NI LabVIEW Idea Exchange user SteveChandler recently expressed his wish that the JKI State Machine shipped with LabVIEW so he could use it for his Certified LabVIEW Developer exam (CLD). This is a great idea, and it would be terrific if NI let professional developers use the best LabVIEW tools and LabVIEW libraries on exam day. But that day, if it ever comes, is probably a long way off.
In the meantime, we have a different suggestion: memorize enough of your favorite state machine template to recreate it from scratch in 10 minutes or less. You can do this with any template, but we're going to show you how we do it with the JKI State Machine (JKISM) when we train engineers to take the Certified LabVIEW Architect exam (CLA).
How to Create a Basic JKI State Machine From Scratch in 10 Minutes
You don't need the world's greatest template to rock your CLD or CLA exam. There are only a few features you really need to "feel" like you're working with the JKISM:
- Your own version of the "Add State(s) to Queue" VI to manage your state queue.
- A basic version of the "Parse State Queue" VI to drive your case structure.
- A few simple, standard states:
- Idle, with an Event Structure for catching UI events
- Default, with an exception handler to raise an error when you misspell a state name
- Error Handler, to catch and process any errors that occur
- Exit, to exit your state machine
- Data: Initialize, to set up your state machine's local data
That's only a handful of things, and they're all simple! We'll describe them, and then if you practice them for about an hour the day before your test, you'll have no trouble replicating them on the fly come test time.
Your Very Own "Add State(s) to Queue"
The JKISM's "Add State(s) to Queue" VI is pretty easy. It just ensures that every incoming state (or state queue) ends with a linefeed (LF), and throws some Trim Whitespace operations in there so the resulting state queue doesn't have extra LFs hanging around. It's not hard to literally memorize this VI and recreate it from scratch.
Your Very Own "Parse State Queue"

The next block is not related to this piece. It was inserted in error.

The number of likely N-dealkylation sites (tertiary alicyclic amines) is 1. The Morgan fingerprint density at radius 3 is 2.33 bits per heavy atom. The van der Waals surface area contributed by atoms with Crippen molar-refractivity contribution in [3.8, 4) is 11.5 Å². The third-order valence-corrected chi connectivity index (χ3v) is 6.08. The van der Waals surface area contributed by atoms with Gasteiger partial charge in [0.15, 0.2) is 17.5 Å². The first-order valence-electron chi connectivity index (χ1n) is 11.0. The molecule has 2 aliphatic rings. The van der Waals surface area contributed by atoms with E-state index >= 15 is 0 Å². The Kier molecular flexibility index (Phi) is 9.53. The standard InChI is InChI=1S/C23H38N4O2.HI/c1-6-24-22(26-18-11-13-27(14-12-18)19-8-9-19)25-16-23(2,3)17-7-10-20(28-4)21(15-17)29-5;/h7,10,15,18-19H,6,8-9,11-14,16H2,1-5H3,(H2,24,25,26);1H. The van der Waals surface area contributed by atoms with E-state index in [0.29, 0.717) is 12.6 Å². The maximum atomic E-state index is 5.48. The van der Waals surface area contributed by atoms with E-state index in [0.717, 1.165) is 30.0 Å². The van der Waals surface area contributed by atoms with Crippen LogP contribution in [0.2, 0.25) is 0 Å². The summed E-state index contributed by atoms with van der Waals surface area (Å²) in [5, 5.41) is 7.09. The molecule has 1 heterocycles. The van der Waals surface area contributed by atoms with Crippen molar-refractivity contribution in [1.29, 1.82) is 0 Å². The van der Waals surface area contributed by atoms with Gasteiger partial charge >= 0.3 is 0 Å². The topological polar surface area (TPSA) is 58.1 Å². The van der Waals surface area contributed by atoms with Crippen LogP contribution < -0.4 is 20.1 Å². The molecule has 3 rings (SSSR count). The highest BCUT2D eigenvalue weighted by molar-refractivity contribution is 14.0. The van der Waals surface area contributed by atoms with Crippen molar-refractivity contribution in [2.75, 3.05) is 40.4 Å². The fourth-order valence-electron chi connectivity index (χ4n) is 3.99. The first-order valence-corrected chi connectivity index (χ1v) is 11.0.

"Parse State Queue" is a little more complicated, but the trick is that you only need a simplified version of it. In particular, you need it to extract the first line from a multi-line string state queue, and branch to the Error Handler. That's really it. You don't need to handle disabled states (or state comments), nor do you need to handle state arguments. This eliminates the vast majority of the VI's code...
...and leaves you again with something you can definitely memorize:
Now Go Make a State Machine Template!
The two VIs you just created are the building blocks of your state machine: they enqueue and dequeue states. Now you just have to glue them together to form the skeleton of a working application.
A few basic states of the JKISM will give you everything you need. Rather than listening to me describe each of them, though, just download the JKI State Machine (VIPM users can install it directly) and see them for yourself. They're all pretty trivial. The hardest part is remembering which states are important. We use a mnemonic to help:
- I - Idle
- Doubt - Default
- Elvis - Error Handler (or, if you prefer, ELVIS)
- Ever - Exit
- Died - Data: Initialize
These five states give you a functional, extensible state machine with support for events, local state data, and error handling. Speaking from experience, that's all you need.
OK, It's Not Really ALL You Need
Memorizing your favorite state machine template will definitely make your CLD or CLA exam experience easier because you won't have to worry about using unfamiliar design patterns or sweating to figure something out on the fly. But don't neglect the other aspects of exam preparation! In particular, don't miss Darren Nattinger's great advice on Preparing for the CLD and recent Changes to the CLA. Good luck!
Do you have tips for helping developers pass their CLD or CLA exam? Any horror stories from your own exam? Join the discussion below!
Put your LabVIEW Certification to Use - Join Our Team
Want to work with an amazing team on exciting LabVIEW projects that change the world? Apply for a position at JKI.